Building America is the privilege of every able-bodied citizen. You can do it physically and metaphorically. You can do it literally or behind the scenes. You can wield a tool or train others. It takes place in all the little towns across the country and in city centers as well. It is everywhere you look. The US is a motley maze of rural and urban expanses with as much variety as a deluxe set of household tools.
Speaking of tools, it does taken quite a few to make even a dent in any construction project. The infrastructure of this country certainly gives every willing soul an opportunity to participate. There are so many areas that are literally falling down or apart that need your help. I know we live in a digital age, but, guys, there is work to be done! If you can’t do it, then support it. Vote for municipal bond issues and buy them in mutual funds. It’s your duty and responsibility to make your views known.
Maybe I can only get your support, but if I can also get some manual labor out of you, so much the better. You say you are leery of tools? So be it. But think about what needs repair and refurbishing in your community and then elect to do hard things. Get off your duff and get out your favorite tool bag or tool chest, and go at it! Or get on the soap box and elect officials who will assign tasks.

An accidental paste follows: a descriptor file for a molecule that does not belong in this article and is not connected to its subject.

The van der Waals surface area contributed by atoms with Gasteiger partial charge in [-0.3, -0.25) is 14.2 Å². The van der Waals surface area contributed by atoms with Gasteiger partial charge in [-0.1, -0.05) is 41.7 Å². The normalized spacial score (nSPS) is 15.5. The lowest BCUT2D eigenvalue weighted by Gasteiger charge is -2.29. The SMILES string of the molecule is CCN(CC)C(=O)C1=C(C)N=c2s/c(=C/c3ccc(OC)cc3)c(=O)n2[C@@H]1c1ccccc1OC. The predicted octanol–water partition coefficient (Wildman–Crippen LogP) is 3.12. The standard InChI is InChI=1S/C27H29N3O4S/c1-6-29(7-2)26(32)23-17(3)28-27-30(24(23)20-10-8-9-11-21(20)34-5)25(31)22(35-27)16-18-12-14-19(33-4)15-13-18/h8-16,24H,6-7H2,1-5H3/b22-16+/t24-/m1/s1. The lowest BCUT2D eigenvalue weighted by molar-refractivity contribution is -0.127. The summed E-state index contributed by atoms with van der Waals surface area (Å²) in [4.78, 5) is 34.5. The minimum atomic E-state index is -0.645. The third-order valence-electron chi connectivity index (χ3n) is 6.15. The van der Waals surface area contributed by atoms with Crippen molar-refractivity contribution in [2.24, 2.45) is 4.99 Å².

Think how much was done during the time of the famed WPA (Works Project Administration under President Franklin D. Roosevelt’s New Deal policy) after WWI. They didn’t have the safety standards and modern equipment we have today. Nevertheless, bridges, courthouses, stadiums, freeways, dams, public buildings, roads were constructed, and they still need on-going attention. You have to be proud of those who paved the way to our modern world. One by one, tool by tool, our country took shape and entered a new era of strength after the Great Depression. Money was diverted to the military effort during WWII, but once it was over, the need for repair and building resumed.
Even if you are a conservative politically, you have to recognize the vital and inevitable role of the government in funding projects like parks and fairgrounds, schools, observatories, utilities, athletic fields, and theaters that provided much-needed jobs and food for family tables. Literally billions were spent over a decade. For those so inclined, money went out for art, music, and writing projects that helped make America the cultural powerhouse it is today.
Now money is scarcer with so many projects barking at the government’s heels, and allocation takes serious thought. But there was a time that it flowed to power the country and provide an infrastructure. Sometimes it was for the public’s benefit, sometimes for more esoteric interests. That is always the way it seems. Nevertheless, environmentally-conscious officials stepped in when and where they could to ensure the greater good.